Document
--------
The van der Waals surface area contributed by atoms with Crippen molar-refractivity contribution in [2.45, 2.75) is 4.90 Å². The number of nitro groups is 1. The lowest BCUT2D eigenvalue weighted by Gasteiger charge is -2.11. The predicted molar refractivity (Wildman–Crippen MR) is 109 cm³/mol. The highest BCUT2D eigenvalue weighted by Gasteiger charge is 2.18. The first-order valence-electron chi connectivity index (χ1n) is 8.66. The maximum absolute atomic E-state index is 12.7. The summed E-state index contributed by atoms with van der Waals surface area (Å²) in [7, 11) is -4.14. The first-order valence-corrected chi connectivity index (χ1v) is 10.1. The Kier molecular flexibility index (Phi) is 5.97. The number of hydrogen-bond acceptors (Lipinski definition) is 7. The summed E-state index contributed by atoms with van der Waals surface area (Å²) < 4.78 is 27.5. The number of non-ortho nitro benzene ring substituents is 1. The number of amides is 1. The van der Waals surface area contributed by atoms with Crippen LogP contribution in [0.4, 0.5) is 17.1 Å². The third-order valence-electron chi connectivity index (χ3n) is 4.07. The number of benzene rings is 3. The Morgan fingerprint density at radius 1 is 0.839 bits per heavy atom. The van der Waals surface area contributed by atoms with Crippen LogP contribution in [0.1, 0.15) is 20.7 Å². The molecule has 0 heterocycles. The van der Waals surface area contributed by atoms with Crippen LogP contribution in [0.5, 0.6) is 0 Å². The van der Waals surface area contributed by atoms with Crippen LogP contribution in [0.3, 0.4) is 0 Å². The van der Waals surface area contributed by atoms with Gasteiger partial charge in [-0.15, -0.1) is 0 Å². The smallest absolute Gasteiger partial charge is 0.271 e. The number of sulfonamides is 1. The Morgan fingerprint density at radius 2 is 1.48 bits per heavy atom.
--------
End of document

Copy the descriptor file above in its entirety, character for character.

The van der Waals surface area contributed by atoms with Crippen molar-refractivity contribution in [2.45, 2.75) is 4.90 Å². The number of nitro groups is 1. The lowest BCUT2D eigenvalue weighted by Gasteiger charge is -2.11. The predicted molar refractivity (Wildman–Crippen MR) is 109 cm³/mol. The highest BCUT2D eigenvalue weighted by Gasteiger charge is 2.18. The first-order valence-electron chi connectivity index (χ1n) is 8.66. The maximum absolute atomic E-state index is 12.7. The summed E-state index contributed by atoms with van der Waals surface area (Å²) in [7, 11) is -4.14. The first-order valence-corrected chi connectivity index (χ1v) is 10.1. The Kier molecular flexibility index (Phi) is 5.97. The number of hydrogen-bond acceptors (Lipinski definition) is 7. The summed E-state index contributed by atoms with van der Waals surface area (Å²) < 4.78 is 27.5. The number of non-ortho nitro benzene ring substituents is 1. The number of amides is 1. The van der Waals surface area contributed by atoms with Crippen LogP contribution in [0.4, 0.5) is 17.1 Å². The third-order valence-electron chi connectivity index (χ3n) is 4.07. The number of benzene rings is 3. The Morgan fingerprint density at radius 1 is 0.839 bits per heavy atom. The van der Waals surface area contributed by atoms with Crippen LogP contribution in [0.1, 0.15) is 20.7 Å². The molecule has 0 heterocycles. The van der Waals surface area contributed by atoms with Crippen LogP contribution in [0.5, 0.6) is 0 Å². The van der Waals surface area contributed by atoms with Crippen LogP contribution in [0.3, 0.4) is 0 Å². The van der Waals surface area contributed by atoms with Gasteiger partial charge in [-0.15, -0.1) is 0 Å². The smallest absolute Gasteiger partial charge is 0.271 e. The number of sulfonamides is 1. The Morgan fingerprint density at radius 2 is 1.48 bits per heavy atom.